The U.S. dollar hovered near a six-month high against a basket of its major rivals overnight as investors braced for a very busy economic calendar week that is likely to set the tone for major currency pairs over the weeks to come. A two-day Federal Reserve monetary policy meeting, the first look at U.S. second quarter GDP, euro zone inflation and unemployment figures and the all-important U.S. employment report for July are on tap this week. Despite the marked improvement in U.S. growth, the Fed is unlikely to change its statement this month given the lack of wage growth and still benign inflation backdrop. However, even a slight nod to recent U.S. economic strength by the Fed and/or another strong payrolls report on Friday could finally see U.S. Treasury yields and the dollar break meaningfully higher.
The euro was stuck near an eight-month trough against the greenback ahead of a very busy economic schedule this week that could see the single currency test its recent lows. While euro zone unemployment and inflation data will headline the calendar in the 18-member bloc, U.S. events and reports will likely cause the biggest waves. Indeed, a euro zone CPI reading below June’s 0.5%(y/y) would likely bring in the timeline for another round of monetary easing from the ECB. Still, the euro is likely to remain vulnerable, especially if U.S. payrolls on Friday signal that America’s labor market improvement is accelerating.
The British pound was steady against the greenback near a one-month low but hovered near its best level against the euro in nearly two-years. The pound is likely to take its cue this week from developments in the U.S. and euro zone, with little on the U.K. economic calendar that is likely to overshadow events abroad this week.
The New Zealand dollar was pinned near a six-week low after the Reserve Bank of New Zealand recent hinted that it would pause its policy tightening campaign. The Aussie was weighed down by the kiwi’s heavier tone as well.
USD: The dollar remained well bid across the board, hovering near a six-month trade-weighted high overnight. The dollar has enjoyed two-weeks of strong demand after Fed Chair Janet Yellen told Congressional lawmakers that rates could begin to rise sooner than expected if labor markets show signs of improving more rapidly. Those comments opened the door, albeit very marginally, to the possibility of rate hike by the Fed before mid-2015. They also kept the focus squarely on upcoming economic reports for any signs of an improving backdrop. This week, the Fed will make its monetary policy announcement at the conclusion of its two-day meeting on Wednesday. The statement and the subsequent press conference by Mrs. Yellen are not expected to yield any surprises. While most metrics of the economy have shown improvement, the lack of wage growth and a still benign inflation backdrop should continue to give the Fed plenty of cover to stick to its now well-worn language on the economy and rates. However, a strong reading of Q2 GDP and more importantly, another strong payrolls report on Friday could finally dislodge Treasury yields from their recent lows- a scenario that would add significant tailwind to the dollar’s rally.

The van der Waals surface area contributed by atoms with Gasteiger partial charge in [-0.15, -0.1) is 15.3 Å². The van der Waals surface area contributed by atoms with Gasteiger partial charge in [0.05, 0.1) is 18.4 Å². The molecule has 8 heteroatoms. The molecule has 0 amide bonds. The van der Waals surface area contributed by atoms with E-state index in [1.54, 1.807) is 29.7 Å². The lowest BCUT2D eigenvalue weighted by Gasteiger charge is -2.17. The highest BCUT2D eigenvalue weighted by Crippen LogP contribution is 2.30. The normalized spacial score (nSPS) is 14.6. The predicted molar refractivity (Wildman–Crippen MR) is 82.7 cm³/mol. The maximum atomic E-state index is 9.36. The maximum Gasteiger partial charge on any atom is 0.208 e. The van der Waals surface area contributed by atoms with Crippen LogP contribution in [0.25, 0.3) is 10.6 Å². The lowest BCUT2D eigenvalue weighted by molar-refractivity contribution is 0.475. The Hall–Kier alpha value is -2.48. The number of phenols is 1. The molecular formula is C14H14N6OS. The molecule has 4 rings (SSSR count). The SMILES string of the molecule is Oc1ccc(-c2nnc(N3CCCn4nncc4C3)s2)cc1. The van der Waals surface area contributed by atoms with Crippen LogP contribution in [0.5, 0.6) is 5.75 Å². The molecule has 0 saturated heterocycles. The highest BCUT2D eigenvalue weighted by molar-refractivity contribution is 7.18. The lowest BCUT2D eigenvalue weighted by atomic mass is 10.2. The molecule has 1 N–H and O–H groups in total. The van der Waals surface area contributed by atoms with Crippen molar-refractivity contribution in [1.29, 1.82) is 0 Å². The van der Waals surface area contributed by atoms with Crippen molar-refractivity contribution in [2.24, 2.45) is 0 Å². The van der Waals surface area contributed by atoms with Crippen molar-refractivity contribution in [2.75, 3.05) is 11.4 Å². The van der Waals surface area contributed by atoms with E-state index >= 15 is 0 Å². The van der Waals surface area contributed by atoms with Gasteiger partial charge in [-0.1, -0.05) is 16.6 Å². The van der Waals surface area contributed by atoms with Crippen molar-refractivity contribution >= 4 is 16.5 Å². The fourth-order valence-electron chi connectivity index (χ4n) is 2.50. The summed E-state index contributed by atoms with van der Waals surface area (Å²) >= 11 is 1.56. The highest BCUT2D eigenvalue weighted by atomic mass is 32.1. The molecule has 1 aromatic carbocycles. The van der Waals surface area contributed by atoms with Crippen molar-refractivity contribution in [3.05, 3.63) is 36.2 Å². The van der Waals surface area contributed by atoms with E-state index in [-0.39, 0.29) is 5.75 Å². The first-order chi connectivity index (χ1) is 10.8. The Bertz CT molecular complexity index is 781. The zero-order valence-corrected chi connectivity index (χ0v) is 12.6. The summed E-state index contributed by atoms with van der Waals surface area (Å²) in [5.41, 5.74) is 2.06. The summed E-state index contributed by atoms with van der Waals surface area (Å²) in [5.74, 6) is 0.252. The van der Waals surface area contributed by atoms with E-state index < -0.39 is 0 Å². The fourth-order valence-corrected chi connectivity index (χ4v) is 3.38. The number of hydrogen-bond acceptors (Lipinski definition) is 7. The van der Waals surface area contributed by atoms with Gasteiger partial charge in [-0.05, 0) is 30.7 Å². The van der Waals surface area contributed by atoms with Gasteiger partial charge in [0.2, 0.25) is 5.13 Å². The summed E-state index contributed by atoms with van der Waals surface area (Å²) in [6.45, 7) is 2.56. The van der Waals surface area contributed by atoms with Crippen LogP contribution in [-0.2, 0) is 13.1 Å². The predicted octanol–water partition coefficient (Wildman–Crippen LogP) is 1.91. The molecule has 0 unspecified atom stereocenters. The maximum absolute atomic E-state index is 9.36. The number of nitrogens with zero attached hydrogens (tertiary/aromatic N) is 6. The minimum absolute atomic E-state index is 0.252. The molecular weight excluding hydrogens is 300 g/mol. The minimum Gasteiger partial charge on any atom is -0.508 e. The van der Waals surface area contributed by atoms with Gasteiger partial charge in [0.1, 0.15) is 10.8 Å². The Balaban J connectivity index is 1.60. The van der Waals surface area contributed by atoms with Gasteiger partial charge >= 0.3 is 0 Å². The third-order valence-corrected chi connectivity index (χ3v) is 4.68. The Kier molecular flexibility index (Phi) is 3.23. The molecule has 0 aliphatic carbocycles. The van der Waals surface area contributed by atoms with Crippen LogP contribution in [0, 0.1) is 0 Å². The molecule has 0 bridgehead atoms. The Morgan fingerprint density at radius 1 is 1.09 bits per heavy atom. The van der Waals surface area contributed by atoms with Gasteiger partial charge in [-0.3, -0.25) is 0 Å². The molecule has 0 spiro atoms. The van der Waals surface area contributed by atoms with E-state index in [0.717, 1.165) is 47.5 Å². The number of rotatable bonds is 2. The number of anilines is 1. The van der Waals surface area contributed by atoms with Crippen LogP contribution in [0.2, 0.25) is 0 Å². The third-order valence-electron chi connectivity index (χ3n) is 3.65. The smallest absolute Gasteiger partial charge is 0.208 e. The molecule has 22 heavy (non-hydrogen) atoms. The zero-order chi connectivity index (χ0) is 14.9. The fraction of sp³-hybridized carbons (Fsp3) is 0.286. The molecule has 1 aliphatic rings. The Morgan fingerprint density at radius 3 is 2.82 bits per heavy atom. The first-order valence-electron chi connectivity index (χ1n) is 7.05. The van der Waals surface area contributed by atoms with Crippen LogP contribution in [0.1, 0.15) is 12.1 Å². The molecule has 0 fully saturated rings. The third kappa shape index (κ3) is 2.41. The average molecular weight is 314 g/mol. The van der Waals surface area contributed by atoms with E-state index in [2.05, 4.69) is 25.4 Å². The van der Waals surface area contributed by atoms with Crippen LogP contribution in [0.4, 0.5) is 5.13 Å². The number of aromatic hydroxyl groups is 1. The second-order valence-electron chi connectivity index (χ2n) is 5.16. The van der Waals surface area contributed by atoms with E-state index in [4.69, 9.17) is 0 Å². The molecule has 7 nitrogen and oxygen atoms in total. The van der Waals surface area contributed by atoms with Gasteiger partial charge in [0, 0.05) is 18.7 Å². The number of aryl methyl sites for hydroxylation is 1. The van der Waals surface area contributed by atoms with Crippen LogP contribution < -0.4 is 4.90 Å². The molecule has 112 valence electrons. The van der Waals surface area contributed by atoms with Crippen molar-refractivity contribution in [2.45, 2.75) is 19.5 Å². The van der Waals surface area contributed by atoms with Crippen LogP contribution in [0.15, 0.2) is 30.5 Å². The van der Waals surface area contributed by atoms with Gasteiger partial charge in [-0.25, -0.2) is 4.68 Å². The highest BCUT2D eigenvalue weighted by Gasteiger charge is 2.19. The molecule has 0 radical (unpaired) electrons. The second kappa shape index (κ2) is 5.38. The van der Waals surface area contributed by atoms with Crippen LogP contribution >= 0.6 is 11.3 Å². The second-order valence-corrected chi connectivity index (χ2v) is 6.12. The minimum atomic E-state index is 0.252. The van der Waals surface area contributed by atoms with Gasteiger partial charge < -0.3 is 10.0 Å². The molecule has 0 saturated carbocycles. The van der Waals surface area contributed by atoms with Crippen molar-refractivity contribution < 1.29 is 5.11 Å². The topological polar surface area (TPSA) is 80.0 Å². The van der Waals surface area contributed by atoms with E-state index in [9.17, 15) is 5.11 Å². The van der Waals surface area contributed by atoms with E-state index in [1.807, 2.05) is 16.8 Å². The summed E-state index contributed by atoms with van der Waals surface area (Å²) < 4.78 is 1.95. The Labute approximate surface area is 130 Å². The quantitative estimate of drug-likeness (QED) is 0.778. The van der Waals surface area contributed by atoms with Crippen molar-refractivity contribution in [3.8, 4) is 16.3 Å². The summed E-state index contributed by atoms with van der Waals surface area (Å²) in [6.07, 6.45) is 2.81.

EUR: The euro struggled near an eight-month low against the dollar overnight as investors continued to favor the greenback and punish the single currency based on the two currencies’ divergent policy outlook. Investors expect the Fed to continue inching closer to an exit from QE and an eventual rate hike around the middle of next year while the ECB is likely to ease monetary conditions further in the months ahead. While this week’s major events will focus on the U.S. economy, euro zone CPI on Thursday will also be closely watched. Dangerously low inflation in the 18-member bloc has forced the ECB to adopt a negative deposit rate and with recent data failing to assuage deflation fears among investors, another cooler than expected CPI print could bring in the timeline of any additional policy easing by the ECB.
GBP: The pound hovered near a one-month low against the dollar but held near a two-year peak against the euro. With little in the way of U.K. economic data this week, the pound’s direction is likely to remain driven by external developments. Investors will likely continue playing a weaker euro by going long the pound against the single currency. Barring a major move higher in U.S. yields however, the pound’s downside against the greenback should continue to remain limited.
NZD: The kiwi struggled near a six-week low against the dollar, down nearly three percent in the last two weeks, following an RBNZ statement that signaled a pause in the bank’s policy tightening campaign. The kiwi’s very heavy tone has weighed on the Aussie over recent sessions as well.